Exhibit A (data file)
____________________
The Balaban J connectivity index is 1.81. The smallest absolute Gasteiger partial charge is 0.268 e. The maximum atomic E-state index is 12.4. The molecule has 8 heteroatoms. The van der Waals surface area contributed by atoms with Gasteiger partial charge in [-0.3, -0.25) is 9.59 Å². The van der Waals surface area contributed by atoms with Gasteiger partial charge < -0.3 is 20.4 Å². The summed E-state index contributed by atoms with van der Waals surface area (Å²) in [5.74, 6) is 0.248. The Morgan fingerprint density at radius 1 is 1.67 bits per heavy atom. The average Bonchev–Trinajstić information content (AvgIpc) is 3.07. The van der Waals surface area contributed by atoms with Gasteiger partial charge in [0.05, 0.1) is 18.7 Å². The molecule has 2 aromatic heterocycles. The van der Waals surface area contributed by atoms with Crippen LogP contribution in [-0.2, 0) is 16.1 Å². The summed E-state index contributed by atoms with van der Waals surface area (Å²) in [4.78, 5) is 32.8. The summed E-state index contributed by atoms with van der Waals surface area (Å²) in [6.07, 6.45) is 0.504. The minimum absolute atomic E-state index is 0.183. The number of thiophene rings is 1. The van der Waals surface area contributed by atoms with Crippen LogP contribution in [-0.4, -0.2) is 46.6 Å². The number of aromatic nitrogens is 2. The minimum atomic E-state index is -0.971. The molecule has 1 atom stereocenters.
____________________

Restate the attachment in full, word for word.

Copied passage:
The Balaban J connectivity index is 1.81. The smallest absolute Gasteiger partial charge is 0.268 e. The maximum atomic E-state index is 12.4. The molecule has 8 heteroatoms. The van der Waals surface area contributed by atoms with Gasteiger partial charge in [-0.3, -0.25) is 9.59 Å². The van der Waals surface area contributed by atoms with Gasteiger partial charge < -0.3 is 20.4 Å². The summed E-state index contributed by atoms with van der Waals surface area (Å²) in [5.74, 6) is 0.248. The Morgan fingerprint density at radius 1 is 1.67 bits per heavy atom. The average Bonchev–Trinajstić information content (AvgIpc) is 3.07. The van der Waals surface area contributed by atoms with Gasteiger partial charge in [0.05, 0.1) is 18.7 Å². The molecule has 2 aromatic heterocycles. The van der Waals surface area contributed by atoms with Crippen LogP contribution in [-0.2, 0) is 16.1 Å². The summed E-state index contributed by atoms with van der Waals surface area (Å²) in [4.78, 5) is 32.8. The summed E-state index contributed by atoms with van der Waals surface area (Å²) in [6.07, 6.45) is 0.504. The minimum absolute atomic E-state index is 0.183. The number of thiophene rings is 1. The van der Waals surface area contributed by atoms with Crippen LogP contribution in [-0.4, -0.2) is 46.6 Å². The number of aromatic nitrogens is 2. The minimum atomic E-state index is -0.971. The molecule has 1 atom stereocenters.